A Dutch businessman Didi Taihuttu has been making global headlines in recent months because he literally sold everything he and his family owned - house, cars, furniture, clothes and shoes, EVERYTHING - to invest in bitcoins.
The family is now living a minimalist lifestyle in a small chalet at a camping ground in the Netherlands. They're living off the money they've made from selling their stuff and their entire future rests on the success of bitcoins.
Taihuttu has so far doubled his money but isn't thinking about selling. A single bitcoin is worth more than $11,000 and Taihuttu estimates its value will jump to at least $100,000 by 2020, so he continues to buy bitcoin and other cryptocurrencies.
To be honest, we don't even know what bitcoins are. Maybe we should if they might be the way of the future.
We asked financial expert Paul Robinson from Kiwi brokerage service Token Room to explain what bitcoins are, how they work and why they're relevant to New Zealanders:
Bitcoin is the first digital (crypto) currency; it was released in 2009. Bitcoin is both created and held electronically with no one person or group controlling it.
For the first time it made it possible for two people to transact digitally, peer to peer with no need to use an intermediary, such as a bank or financial institution. This meant fees and transaction times were greatly reduced.
The clever technology introduced with Bitcoin, the Blockchain, stores all the Bitcoin transactions on a type of accounting ledger on the internet. This ledger is completely transparent and shows all transactions across the network, although it doesn't necessarily know who is making those transactions.
To keep a record of these transactions and to make sure that they are accurate, there are people or groups, known as miners, running computers all around the world, using software that solves mathematical problems brought about by all these transactions happening. If a miner solves this first and it is agreed by the other miners, then they are rewarded with Bitcoin and the transaction is approved and processed.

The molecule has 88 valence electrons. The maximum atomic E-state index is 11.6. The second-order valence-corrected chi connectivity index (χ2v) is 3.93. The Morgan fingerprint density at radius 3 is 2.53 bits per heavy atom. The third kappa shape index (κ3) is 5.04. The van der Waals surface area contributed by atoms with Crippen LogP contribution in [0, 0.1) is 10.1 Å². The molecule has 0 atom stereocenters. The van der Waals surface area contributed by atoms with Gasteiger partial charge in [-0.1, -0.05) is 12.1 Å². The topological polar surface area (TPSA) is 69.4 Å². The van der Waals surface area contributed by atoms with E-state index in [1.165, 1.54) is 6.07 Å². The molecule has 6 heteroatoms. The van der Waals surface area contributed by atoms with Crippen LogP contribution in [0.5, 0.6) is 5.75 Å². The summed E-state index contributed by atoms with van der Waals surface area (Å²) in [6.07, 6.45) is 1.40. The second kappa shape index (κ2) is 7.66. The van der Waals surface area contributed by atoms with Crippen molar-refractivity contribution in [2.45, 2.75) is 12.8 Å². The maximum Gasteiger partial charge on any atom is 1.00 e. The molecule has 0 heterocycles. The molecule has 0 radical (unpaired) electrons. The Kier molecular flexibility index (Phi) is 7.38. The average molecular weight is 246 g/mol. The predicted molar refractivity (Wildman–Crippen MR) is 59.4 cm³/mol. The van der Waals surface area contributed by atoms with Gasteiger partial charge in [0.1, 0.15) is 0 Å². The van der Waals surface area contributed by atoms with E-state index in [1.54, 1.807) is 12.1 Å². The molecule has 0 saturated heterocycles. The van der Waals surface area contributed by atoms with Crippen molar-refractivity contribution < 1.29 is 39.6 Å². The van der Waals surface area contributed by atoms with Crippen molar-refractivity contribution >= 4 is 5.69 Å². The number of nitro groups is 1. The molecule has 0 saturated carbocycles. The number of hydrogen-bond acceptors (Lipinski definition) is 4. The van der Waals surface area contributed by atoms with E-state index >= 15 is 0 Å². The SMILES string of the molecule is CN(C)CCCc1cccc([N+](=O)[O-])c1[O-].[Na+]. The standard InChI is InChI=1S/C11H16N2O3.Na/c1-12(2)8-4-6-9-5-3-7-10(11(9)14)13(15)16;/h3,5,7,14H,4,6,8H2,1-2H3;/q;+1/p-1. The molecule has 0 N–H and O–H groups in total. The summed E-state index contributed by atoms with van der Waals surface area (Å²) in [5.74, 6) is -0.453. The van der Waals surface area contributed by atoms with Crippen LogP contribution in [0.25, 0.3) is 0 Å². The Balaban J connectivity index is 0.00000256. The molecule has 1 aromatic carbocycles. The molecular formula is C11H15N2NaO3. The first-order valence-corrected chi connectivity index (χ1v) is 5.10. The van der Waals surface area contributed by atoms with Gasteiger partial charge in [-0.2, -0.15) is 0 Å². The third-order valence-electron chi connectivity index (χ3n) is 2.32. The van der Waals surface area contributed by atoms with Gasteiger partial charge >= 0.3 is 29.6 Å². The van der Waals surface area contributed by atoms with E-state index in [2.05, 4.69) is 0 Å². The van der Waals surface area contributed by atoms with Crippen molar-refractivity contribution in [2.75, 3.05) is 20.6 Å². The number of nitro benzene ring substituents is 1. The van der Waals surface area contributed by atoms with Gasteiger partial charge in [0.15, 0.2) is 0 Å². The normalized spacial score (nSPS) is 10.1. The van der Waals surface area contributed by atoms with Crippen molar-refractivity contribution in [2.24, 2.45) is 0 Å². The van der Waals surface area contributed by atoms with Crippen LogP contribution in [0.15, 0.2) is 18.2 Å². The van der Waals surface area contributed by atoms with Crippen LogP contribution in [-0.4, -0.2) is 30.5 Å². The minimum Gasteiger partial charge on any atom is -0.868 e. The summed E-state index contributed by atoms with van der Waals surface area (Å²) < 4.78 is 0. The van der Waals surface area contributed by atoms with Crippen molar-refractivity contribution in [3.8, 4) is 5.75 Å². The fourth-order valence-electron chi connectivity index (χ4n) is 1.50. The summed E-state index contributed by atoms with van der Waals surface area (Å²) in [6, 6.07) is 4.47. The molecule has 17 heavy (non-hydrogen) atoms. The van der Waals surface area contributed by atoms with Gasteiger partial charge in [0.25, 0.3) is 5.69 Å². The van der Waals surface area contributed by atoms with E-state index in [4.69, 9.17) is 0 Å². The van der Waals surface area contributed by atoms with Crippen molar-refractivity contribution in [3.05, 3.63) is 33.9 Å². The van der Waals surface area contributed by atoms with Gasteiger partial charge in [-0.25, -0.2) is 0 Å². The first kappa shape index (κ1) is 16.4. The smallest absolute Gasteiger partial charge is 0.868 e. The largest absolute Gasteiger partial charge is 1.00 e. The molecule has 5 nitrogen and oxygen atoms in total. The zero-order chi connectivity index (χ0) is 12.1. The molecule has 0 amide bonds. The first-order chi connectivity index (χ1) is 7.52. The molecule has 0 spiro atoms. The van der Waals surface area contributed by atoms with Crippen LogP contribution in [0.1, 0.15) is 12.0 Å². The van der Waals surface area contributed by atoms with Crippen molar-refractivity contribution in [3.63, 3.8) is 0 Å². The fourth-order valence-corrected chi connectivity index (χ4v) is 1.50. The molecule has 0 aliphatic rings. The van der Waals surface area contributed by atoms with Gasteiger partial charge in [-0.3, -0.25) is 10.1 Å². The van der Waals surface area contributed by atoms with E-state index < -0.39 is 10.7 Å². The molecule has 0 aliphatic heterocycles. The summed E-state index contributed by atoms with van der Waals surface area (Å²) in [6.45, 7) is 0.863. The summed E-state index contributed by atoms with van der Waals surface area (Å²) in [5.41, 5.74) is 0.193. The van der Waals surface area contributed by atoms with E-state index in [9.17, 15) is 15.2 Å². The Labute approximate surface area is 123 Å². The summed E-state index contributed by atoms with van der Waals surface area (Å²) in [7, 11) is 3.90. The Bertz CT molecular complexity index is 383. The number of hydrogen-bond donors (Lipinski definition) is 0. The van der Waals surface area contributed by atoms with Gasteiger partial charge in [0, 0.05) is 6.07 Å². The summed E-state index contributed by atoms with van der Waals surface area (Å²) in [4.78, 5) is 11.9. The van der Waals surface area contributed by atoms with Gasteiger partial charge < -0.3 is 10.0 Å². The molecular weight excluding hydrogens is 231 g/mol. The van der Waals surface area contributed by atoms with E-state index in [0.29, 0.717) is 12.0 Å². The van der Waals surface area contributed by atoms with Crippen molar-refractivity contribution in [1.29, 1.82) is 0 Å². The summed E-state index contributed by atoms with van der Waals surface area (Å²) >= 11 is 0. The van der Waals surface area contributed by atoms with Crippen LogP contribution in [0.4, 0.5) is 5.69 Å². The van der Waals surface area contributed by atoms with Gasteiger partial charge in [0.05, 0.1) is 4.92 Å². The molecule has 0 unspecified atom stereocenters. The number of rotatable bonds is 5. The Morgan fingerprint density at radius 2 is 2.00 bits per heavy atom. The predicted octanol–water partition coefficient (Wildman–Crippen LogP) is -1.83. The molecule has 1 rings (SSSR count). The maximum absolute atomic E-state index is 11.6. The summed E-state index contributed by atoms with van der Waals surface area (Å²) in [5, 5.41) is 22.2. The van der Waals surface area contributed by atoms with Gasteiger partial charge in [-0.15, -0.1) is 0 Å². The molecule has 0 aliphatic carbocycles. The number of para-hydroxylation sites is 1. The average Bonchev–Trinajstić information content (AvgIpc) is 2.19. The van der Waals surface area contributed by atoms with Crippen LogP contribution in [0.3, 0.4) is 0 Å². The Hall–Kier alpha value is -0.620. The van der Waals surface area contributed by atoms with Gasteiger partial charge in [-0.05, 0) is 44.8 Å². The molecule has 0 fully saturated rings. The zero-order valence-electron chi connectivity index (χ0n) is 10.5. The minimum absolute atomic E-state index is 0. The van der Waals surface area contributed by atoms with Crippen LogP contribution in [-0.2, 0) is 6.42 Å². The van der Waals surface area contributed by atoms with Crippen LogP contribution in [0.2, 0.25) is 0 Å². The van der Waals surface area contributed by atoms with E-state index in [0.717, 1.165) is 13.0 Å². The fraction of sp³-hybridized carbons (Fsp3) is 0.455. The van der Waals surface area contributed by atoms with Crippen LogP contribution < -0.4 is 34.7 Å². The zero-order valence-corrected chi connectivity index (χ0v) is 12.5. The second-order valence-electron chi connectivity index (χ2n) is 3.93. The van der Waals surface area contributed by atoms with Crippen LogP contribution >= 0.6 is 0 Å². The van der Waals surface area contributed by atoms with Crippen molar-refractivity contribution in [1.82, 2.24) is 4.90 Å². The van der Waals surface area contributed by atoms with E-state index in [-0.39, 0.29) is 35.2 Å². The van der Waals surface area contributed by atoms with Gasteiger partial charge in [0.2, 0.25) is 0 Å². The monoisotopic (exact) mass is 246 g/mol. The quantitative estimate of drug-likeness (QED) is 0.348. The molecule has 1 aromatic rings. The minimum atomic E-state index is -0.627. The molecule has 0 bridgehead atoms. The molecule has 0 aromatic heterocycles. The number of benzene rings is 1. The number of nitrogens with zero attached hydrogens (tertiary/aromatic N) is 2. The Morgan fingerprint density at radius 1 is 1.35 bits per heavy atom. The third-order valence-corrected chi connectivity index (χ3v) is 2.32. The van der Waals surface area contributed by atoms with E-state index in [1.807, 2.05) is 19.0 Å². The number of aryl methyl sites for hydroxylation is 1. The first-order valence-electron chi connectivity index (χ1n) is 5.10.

I believe that crypto currencies are here to stay. Much like telephone banking, online banking and credit cards changed the way that we transact, digital currencies can do the same.
Although much of the technology is in its infancy, there are companies working on debit cards that are backed by crypto currencies removing most of the fees that we experience now when we transact between each other.
A really powerful example in New Zealand about how cryptocurrencies can be used is in the remittance of funds back to the islands. Currently families pay high fees as high as 10-20 per cent to intermediaries to send money home, with the transactions taking days. With cryptocurrencies this is possible for a few cents and happens in a matter of seconds.
Yes, New Zealanders are investing in Bitcoin. At Token Room most of our customers are telling us that they are buying them and holding on to them as an investment. Some of our earlier customers have experienced 1000 per cent growth on their initial investment.
However, the use of Digital Currency is rising globally. Japan, a technological innovator, has accepted Bitcoin as a legal method of payment, with other digital currencies looking to follow suit.
With this in mind my family and I are travelling to Japan mid 2018 to see how widely we can use Digital Currency and understand how it can be applied in NZ.
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